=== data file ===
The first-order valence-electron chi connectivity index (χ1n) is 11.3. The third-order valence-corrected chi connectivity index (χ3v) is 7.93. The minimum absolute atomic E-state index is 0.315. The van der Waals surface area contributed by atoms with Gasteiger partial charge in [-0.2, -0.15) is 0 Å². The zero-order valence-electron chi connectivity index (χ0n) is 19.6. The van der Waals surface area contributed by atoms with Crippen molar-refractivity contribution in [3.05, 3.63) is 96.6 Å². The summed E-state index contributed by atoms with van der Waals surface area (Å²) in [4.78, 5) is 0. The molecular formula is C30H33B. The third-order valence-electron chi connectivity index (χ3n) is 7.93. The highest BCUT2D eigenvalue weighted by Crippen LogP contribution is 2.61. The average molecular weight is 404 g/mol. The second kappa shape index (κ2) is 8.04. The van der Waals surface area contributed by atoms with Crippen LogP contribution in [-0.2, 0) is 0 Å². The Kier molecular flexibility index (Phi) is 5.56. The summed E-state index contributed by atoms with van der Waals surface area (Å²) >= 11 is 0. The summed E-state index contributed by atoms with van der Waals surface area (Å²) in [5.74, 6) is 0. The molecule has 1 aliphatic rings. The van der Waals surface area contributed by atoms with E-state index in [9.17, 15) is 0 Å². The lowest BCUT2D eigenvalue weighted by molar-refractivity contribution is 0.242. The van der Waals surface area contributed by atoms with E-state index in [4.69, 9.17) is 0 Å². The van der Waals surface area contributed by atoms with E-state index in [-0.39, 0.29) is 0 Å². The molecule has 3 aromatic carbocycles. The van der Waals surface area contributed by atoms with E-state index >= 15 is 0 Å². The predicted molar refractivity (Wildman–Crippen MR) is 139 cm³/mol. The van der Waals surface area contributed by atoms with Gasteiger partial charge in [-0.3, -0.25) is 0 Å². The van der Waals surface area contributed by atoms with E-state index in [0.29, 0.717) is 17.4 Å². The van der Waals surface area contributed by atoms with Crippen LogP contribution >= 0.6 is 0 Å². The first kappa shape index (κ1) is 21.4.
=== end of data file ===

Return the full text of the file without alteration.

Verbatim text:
The first-order valence-electron chi connectivity index (χ1n) is 11.3. The third-order valence-corrected chi connectivity index (χ3v) is 7.93. The minimum absolute atomic E-state index is 0.315. The van der Waals surface area contributed by atoms with Gasteiger partial charge in [-0.2, -0.15) is 0 Å². The zero-order valence-electron chi connectivity index (χ0n) is 19.6. The van der Waals surface area contributed by atoms with Crippen molar-refractivity contribution in [3.05, 3.63) is 96.6 Å². The summed E-state index contributed by atoms with van der Waals surface area (Å²) in [4.78, 5) is 0. The molecular formula is C30H33B. The third-order valence-electron chi connectivity index (χ3n) is 7.93. The highest BCUT2D eigenvalue weighted by Crippen LogP contribution is 2.61. The average molecular weight is 404 g/mol. The second kappa shape index (κ2) is 8.04. The van der Waals surface area contributed by atoms with Crippen LogP contribution in [-0.2, 0) is 0 Å². The Kier molecular flexibility index (Phi) is 5.56. The summed E-state index contributed by atoms with van der Waals surface area (Å²) >= 11 is 0. The summed E-state index contributed by atoms with van der Waals surface area (Å²) in [5.74, 6) is 0. The molecule has 1 aliphatic rings. The van der Waals surface area contributed by atoms with E-state index in [9.17, 15) is 0 Å². The lowest BCUT2D eigenvalue weighted by molar-refractivity contribution is 0.242. The van der Waals surface area contributed by atoms with E-state index in [4.69, 9.17) is 0 Å². The van der Waals surface area contributed by atoms with E-state index in [-0.39, 0.29) is 0 Å². The molecule has 3 aromatic carbocycles. The van der Waals surface area contributed by atoms with E-state index >= 15 is 0 Å². The predicted molar refractivity (Wildman–Crippen MR) is 139 cm³/mol. The van der Waals surface area contributed by atoms with Gasteiger partial charge in [-0.3, -0.25) is 0 Å². The van der Waals surface area contributed by atoms with E-state index in [0.29, 0.717) is 17.4 Å². The van der Waals surface area contributed by atoms with Crippen LogP contribution >= 0.6 is 0 Å². The first kappa shape index (κ1) is 21.4.